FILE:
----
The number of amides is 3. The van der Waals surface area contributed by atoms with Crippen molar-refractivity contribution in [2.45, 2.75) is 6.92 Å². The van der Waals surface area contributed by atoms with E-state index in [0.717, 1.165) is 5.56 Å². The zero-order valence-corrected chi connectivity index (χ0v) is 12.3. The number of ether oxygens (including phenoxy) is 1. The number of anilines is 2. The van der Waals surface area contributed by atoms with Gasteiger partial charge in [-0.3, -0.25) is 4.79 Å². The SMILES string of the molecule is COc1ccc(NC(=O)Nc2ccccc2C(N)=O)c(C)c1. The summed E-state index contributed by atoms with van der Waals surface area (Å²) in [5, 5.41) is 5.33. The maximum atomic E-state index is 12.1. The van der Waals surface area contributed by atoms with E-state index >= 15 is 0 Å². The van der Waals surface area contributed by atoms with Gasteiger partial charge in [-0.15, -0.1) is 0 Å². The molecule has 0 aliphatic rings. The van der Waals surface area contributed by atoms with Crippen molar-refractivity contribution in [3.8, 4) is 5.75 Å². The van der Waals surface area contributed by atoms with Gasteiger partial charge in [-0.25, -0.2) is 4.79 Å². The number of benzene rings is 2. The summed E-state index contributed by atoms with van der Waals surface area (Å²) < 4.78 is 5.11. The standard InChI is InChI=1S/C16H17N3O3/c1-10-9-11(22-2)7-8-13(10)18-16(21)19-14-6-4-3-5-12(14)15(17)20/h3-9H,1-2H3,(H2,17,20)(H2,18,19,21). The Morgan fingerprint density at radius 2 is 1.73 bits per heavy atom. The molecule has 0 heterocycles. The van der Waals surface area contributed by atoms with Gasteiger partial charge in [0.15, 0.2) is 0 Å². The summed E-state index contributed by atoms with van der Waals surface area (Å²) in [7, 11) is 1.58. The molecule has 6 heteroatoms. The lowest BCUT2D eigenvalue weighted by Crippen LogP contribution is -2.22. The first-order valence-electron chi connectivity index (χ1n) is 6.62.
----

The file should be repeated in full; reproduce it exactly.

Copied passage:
The number of amides is 3. The van der Waals surface area contributed by atoms with Crippen molar-refractivity contribution in [2.45, 2.75) is 6.92 Å². The van der Waals surface area contributed by atoms with E-state index in [0.717, 1.165) is 5.56 Å². The zero-order valence-corrected chi connectivity index (χ0v) is 12.3. The number of ether oxygens (including phenoxy) is 1. The number of anilines is 2. The van der Waals surface area contributed by atoms with Gasteiger partial charge in [-0.3, -0.25) is 4.79 Å². The SMILES string of the molecule is COc1ccc(NC(=O)Nc2ccccc2C(N)=O)c(C)c1. The summed E-state index contributed by atoms with van der Waals surface area (Å²) in [5, 5.41) is 5.33. The maximum atomic E-state index is 12.1. The van der Waals surface area contributed by atoms with E-state index >= 15 is 0 Å². The van der Waals surface area contributed by atoms with Gasteiger partial charge in [-0.15, -0.1) is 0 Å². The molecule has 0 aliphatic rings. The van der Waals surface area contributed by atoms with Crippen molar-refractivity contribution in [3.8, 4) is 5.75 Å². The van der Waals surface area contributed by atoms with Gasteiger partial charge in [-0.25, -0.2) is 4.79 Å². The number of benzene rings is 2. The summed E-state index contributed by atoms with van der Waals surface area (Å²) < 4.78 is 5.11. The standard InChI is InChI=1S/C16H17N3O3/c1-10-9-11(22-2)7-8-13(10)18-16(21)19-14-6-4-3-5-12(14)15(17)20/h3-9H,1-2H3,(H2,17,20)(H2,18,19,21). The Morgan fingerprint density at radius 2 is 1.73 bits per heavy atom. The molecule has 0 heterocycles. The van der Waals surface area contributed by atoms with Gasteiger partial charge in [0.15, 0.2) is 0 Å². The summed E-state index contributed by atoms with van der Waals surface area (Å²) in [7, 11) is 1.58. The molecule has 6 heteroatoms. The lowest BCUT2D eigenvalue weighted by Crippen LogP contribution is -2.22. The first-order valence-electron chi connectivity index (χ1n) is 6.62.